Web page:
# Why is $dE = C_V dT$ for an ideal gas, even when the process is not constant volume? [duplicate]

I have come across the following derivation for the "equation of an adiabat for an ideal gas" in many textbooks. The following steps are referenced from a separate question:

1. dE=dQ+dW
2. dW=−pdV
3. dQ=0
4. dE=$$C_{V}$$dT
5. therefore $$C_{V}$$dT=−pdV

All the symbols have the usual meaning.(The derivation then proceeds to use the eqn. of state arriving at PV$$^{\gamma}$$=const.)

Problem

1. I don't understand the use of eqn. 4 in step 5. In an adiabatic process both P and V can vary so, then how can one use a quantity that requires V to be constant?
• For an ideal gas, the internal energy is a function only of temperature. Apr 27, 2019 at 1:40

For an ideal gas any process

$$\Delta U =C_{v}\Delta T$$

so even though it is not a constant volume process it still applies.

I can give you a proof if you need it.

Here is the proof. Actually it is not a proof, but shows that it is true for the examples of an isobaric and adiabatic process. You can do the same for an isothermal or any other process.

For a constant pressure process:

$$\Delta U=Q-W$$ $$\Delta U=C_p\Delta T – P\Delta V$$ For one mole of an ideal gas $$P\Delta V=R\Delta T$$ Therefore $$\Delta U=C_p\Delta T – R\Delta T$$

For an ideal gas,

$$R=C_p-C_v$$

Therefore, $$\Delta U=C_p\Delta T – (C_p-C_v)\Delta T$$ $$\Delta U=C_v\Delta T$$

For an adiabatic process (Q=0): $$\Delta U=-W$$ $$\Delta U=- \frac {R\Delta T}{1-k}$$ For an ideal gas $$k=\frac{C_p}{C_v}$$ and again $$R=C_p-C_v$$ Therefore $$\Delta U=- \frac{(C_p-C_v)\Delta T}{1-C_p/C_v}$$ $$\Delta U= C_V\Delta T$$

So you might ask, what is the proof that for an ideal gas $$C_p-C_v=R$$. It is based on the definitions of the specific heats and enthalpy, combined with the ideal gas law.

Specific heat definitions, ideal gas (they are actually partial derivatives holding P and V constant, respectively): $$C_p = \frac {dH}{dT}$$ $$C_v = \frac {dU}{dT}$$ Definition of enthalpy (H) $$H = U + PV$$ For one mole of an ideal gas, ideal gas law $$PV=RT$$ Therefore $$H = U+RT$$

Taking the derivative of the last equation with respect to temperature: $$\frac {dH}{dT} =\frac {dU}{dT}+R$$ Substituting the specific heat definitions into the last equation, we get $$C_p – C_v = R$$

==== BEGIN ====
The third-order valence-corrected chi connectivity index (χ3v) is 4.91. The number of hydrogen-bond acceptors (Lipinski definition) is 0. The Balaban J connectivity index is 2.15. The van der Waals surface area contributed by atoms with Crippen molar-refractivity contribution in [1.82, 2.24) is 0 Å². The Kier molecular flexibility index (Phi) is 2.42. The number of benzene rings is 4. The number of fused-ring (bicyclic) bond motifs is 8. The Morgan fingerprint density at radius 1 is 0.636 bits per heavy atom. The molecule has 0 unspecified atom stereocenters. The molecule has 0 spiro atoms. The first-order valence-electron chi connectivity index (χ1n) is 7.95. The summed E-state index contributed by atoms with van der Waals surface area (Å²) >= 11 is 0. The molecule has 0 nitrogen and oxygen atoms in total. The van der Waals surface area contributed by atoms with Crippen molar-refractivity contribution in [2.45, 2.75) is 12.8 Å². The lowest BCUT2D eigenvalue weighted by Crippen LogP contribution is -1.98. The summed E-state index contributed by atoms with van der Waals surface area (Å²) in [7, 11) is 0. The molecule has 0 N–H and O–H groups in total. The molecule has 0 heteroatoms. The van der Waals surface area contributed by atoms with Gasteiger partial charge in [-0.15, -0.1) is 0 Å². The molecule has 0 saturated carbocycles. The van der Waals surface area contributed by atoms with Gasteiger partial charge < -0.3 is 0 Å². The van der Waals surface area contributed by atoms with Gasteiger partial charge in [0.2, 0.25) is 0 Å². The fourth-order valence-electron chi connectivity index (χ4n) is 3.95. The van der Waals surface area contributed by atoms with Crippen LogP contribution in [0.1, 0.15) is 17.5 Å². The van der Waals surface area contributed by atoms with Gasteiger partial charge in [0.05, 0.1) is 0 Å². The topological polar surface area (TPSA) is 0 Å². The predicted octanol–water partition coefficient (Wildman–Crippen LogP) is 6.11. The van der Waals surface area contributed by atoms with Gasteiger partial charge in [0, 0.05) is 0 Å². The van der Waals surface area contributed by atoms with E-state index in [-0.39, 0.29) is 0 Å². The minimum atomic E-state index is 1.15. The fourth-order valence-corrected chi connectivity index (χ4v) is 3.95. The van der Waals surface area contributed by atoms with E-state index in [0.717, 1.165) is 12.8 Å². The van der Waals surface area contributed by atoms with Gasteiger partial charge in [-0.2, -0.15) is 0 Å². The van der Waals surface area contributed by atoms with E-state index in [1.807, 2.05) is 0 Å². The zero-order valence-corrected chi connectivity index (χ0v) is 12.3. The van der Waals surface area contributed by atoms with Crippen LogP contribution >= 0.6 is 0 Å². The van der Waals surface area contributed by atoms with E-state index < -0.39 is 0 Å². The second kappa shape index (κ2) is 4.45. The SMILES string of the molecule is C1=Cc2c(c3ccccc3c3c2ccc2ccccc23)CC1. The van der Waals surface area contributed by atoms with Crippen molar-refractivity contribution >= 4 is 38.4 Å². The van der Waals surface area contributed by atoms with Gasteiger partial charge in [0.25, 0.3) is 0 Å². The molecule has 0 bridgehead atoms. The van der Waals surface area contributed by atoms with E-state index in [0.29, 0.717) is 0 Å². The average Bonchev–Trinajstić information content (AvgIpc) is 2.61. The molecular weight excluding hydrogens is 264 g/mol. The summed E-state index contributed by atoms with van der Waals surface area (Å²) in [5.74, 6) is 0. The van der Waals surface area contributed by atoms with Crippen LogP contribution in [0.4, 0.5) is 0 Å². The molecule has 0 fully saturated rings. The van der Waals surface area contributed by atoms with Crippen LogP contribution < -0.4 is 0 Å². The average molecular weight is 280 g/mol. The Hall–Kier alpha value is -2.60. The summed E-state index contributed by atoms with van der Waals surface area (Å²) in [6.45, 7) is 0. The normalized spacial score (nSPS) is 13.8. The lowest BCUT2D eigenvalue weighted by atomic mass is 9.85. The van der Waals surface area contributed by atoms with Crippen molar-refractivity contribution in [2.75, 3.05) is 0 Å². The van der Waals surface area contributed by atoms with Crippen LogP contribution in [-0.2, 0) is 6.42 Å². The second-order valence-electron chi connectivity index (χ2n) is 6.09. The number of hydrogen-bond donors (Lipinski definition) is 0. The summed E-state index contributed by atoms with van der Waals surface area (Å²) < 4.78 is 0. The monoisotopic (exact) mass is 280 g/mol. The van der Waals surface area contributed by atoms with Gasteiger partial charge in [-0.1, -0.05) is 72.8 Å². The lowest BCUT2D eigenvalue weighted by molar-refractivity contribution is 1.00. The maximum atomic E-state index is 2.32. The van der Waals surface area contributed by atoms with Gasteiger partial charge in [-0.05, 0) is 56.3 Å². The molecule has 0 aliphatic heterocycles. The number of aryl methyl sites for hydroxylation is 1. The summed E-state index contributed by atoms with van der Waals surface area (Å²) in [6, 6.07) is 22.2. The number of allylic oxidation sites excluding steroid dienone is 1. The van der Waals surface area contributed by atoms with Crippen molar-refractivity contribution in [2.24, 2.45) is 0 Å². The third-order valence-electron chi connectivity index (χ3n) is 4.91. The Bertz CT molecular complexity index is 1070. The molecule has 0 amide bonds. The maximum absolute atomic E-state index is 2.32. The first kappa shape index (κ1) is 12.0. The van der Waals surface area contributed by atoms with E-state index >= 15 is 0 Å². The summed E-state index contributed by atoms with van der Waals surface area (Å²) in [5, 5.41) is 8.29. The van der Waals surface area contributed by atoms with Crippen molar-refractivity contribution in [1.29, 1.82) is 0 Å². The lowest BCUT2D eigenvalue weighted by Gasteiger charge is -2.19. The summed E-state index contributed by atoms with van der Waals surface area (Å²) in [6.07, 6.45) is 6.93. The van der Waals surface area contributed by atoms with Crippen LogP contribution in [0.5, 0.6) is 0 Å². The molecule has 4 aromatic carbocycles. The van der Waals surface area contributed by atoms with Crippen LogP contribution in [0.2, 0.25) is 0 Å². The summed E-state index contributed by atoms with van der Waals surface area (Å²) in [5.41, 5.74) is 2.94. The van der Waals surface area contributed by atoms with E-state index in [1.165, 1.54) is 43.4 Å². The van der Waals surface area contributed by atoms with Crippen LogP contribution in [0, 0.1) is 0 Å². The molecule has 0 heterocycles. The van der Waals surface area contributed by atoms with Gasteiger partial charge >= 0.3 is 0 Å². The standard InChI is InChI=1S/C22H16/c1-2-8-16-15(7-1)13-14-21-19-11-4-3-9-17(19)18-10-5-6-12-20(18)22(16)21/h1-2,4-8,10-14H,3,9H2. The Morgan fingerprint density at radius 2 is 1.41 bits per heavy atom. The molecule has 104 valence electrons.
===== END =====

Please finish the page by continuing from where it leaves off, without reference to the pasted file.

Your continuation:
Finally, as J. Murray points out, this only applies to an ideal gas.

Hope this helps.

• Yes, sorry. See revision Apr 27, 2019 at 0:44
• @lineage Note that this is a peculiarity of the ideal gas model, and is not true in general. Apr 27, 2019 at 1:13
• @lineage See my revised answer with the proof. And J. Murray is correct that this only applies for an ideal gas. Hope this helps. Apr 27, 2019 at 1:20
• @lineage see my revised answer with the proof. Hope it helps. Apr 27, 2019 at 1:26
• thanks for your detailed effort...i didn't understand (under "For an adiabatic process") ΔU=−RΔT/(1−k)..how did you get the denominator?Also since P isn't constant here shouldn't it be W=PΔV=RΔT-VΔP and not W=PΔV=RΔT? Apr 27, 2019 at 1:52

For an ideal gas

ΔU=$$C_{V}$$ΔT

is always true. Hence step 4's use in step 5 is allowed.

Proof:

Consider any reversible process that takes the ideal gas(n=1) from an initial(P1,V1,T1) to final state(P2,V2,T2).

1. Since the process is reversible we can consider infinitesimal differential changes from (P,V,T) to (P+dP,V+dV,T+dT'') as the system goes from initial to final state.
2. At each of these steps, since U is a state var,calculate dU from an attached isobar and isochor betweeen same endpoints.
1. isobar from (P,V,T) to (P,V+dV,T+dT'):
dQ=$$C_{P}$$dT' where dT'=PdV/R (from PV=RT-this is why its valid only for ideal gas)
dW=PdV

2. isochor from (P,V+dV,T+dT') to (P+dP,V+dV,T+dT'+dT'')
dQ=$$C_{V}$$dT'' where dT''=VdP/R (from PV=RT)
dW=$$0$$

3. total dU=$$C_{P}$$PdV/R -PdV + $$C_{V}$$VdP/R-$$0$$
then using $$C_{P}$$-$$C_{V}$$=R (this derivation also requires PV=RT) dU simplifies to $$C_{V}$$dT

1. Since the process is reversible, we can integrate the differential to get
ΔU=$$C_{V}$$ΔT (for an ideal gas $$C_{V}$$ is a T independent constant)

Just imagine a path made up of tiny zigs and zags in it, with the zigs carried out at constant temperature (but with heat added) and the zags carried out at constant volume (but with an equal amount of heat removed, so that, overall, the zig and zag are adiabatic). For the zigs, you would write $$0=dQ-PdV$$and for the zags, you would write $$C_vdT=-dQ$$So for the combination of a zig and zag, you would have the sum of the two tiny changes, given by $$C_vdT=-PdV$$Note that, in the zig part of the path, because internal energy of an ideal gas only depends on temperature, the change in internal energy in a zig is zero.

As you make the zigs and zags smaller and smaller, you approach a continuous adiabatic path.